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Metallic and insulating stripes and their relation with superconductivity in the doped Hubbard model
by Luca F. Tocchio, Arianna Montorsi, Federico Becca
This Submission thread is now published as
|Authors (as Contributors):||Luca Fausto Tocchio|
|Arxiv Link:||https://arxiv.org/abs/1905.02658v2 (pdf)|
|Date submitted:||2019-07-16 02:00|
|Submitted by:||Tocchio, Luca Fausto|
|Submitted to:||SciPost Physics|
The dualism between superconductivity and charge/spin modulations (the so-called stripes) dominates the phase diagram of many strongly-correlated systems. A prominent example is given by the Hubbard model, where these phases compete and possibly coexist in a wide regime of electron dopings for both weak and strong couplings. Here, we investigate this antagonism within a variational approach that is based upon Jastrow-Slater wave functions, including backflow correlations, which can be treated within a quantum Monte Carlo procedure. We focus on clusters having a ladder geometry with $M$ legs (with $M$ ranging from $2$ to $10$) and a relatively large number of rungs, thus allowing us a detailed analysis in terms of the stripe length. We find that stripe order with periodicity $\lambda=8$ in the charge and $2\lambda=16$ in the spin can be stabilized at doping $\delta=1/8$. Here, there are no sizable superconducting correlations and the ground state has an insulating character. A similar situation, with $\lambda=6$, appears at $\delta=1/6$. Instead, for smaller values of dopings, stripes can be still stabilized, but they are weakly metallic at $\delta=1/12$ and metallic with strong superconducting correlations at $\delta=1/10$, as well as for intermediate (incommensurate) dopings. Remarkably, we observe that spin modulation plays a major role in stripe formation, since it is crucial to obtain a stable striped state upon optimization. The relevance of our calculations for previous density-matrix renormalization group results and for the two-dimensional case is also discussed.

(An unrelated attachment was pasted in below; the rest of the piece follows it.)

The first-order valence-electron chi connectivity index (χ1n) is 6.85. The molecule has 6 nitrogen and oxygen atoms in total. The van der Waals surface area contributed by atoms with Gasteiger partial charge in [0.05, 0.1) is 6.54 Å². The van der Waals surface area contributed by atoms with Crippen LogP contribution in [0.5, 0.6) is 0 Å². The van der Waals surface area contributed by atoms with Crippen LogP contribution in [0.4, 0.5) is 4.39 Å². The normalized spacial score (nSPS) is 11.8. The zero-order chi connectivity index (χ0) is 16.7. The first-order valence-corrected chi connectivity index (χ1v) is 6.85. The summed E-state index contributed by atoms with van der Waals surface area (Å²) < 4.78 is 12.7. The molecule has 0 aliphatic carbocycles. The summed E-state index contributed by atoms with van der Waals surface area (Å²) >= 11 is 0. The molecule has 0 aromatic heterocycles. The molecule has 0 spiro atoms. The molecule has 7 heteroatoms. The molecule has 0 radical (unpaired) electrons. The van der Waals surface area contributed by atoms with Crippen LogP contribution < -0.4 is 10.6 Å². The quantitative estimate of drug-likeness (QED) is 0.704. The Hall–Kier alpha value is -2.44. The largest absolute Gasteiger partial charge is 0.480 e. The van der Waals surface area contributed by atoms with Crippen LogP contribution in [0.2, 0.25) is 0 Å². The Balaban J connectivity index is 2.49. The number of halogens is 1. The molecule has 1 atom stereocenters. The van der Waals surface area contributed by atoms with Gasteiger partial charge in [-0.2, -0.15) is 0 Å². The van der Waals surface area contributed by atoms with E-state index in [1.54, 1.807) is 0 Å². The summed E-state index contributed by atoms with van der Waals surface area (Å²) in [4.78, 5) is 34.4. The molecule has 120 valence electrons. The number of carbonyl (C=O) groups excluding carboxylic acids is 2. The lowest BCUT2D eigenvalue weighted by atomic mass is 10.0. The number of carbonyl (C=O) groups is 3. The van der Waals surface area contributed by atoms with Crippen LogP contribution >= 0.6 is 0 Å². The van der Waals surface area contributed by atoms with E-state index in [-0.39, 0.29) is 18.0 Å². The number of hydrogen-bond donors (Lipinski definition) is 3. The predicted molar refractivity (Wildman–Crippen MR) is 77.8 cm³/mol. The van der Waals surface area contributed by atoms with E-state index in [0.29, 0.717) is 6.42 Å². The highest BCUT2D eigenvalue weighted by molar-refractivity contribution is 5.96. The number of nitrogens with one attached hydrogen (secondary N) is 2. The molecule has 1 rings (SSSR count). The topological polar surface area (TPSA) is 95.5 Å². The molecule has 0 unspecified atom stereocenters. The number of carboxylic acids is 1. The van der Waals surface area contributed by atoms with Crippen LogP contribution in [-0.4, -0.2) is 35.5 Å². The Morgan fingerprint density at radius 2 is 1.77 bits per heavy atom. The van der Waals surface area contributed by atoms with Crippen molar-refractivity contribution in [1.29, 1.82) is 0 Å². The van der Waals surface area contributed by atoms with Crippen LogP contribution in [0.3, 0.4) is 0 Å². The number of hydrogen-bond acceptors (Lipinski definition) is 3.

Published as SciPost Phys. 7, 021 (2019)
Author comments upon resubmission
We would like to resubmit the manuscript ``Metallic and insulating stripes and their relation with superconductivity in the doped
Hubbard model'' by L.F. Tocchio, A. Montorsi, and F. Becca to SciPost Physics.
We thank the Referees for their positive reports and for strongly recommending the paper for publication after some clarifications
have been provided. We submitted a reply to both the Referee reports, where we answer the questions raised by them; the revised version of the manuscript includes
all the pertinent modifications.
We also provide a point-to-point list of all the changes.
L.F. Tocchio, A. Montorsi, and F. Becca
List of changes
List of modifications:
1) We changed Figs. 2, 3, 4, 5, 6, and 7 (and/or their captions) according to the suggestion of Referee 1 (points 1 and 2)
and Referee 2 (points 6 and 7);
2) We modified the Conclusions, according to the comments of Referee 1 (points 3 and 4);
3) We changed the "Variational Monte Carlo method" section, where the static structure factor is introduced, following the point 2 raised by Referee 2;
4) We added a few comments in the section "Results" in order to clarify the points 3 and 4 raised by Referee 2.
5) We added two extra references on the t-J model in the "Introduction" section and a related comment on the nature of the pairing term in the variational
state in the "Variational Monte Carlo method" section.
Submission & Refereeing History
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Reports on this Submission
Anonymous Report 2 on 2019-7-30 (Invited Report)
The authors have adequately addressed all of the points raised in my referee report and in the report of referee 1 and, in addition, have included all of the suggested improvements to the text and figures from both referees.
I recommend that this improved manuscript now be published in this form on SciPost.
Anonymous Report 1 on 2019-7-17 (Invited Report)
The authors have revised and improved their paper according to all points of criticisms and I can thus recommend publication of this interesting article in SciPost in its present form.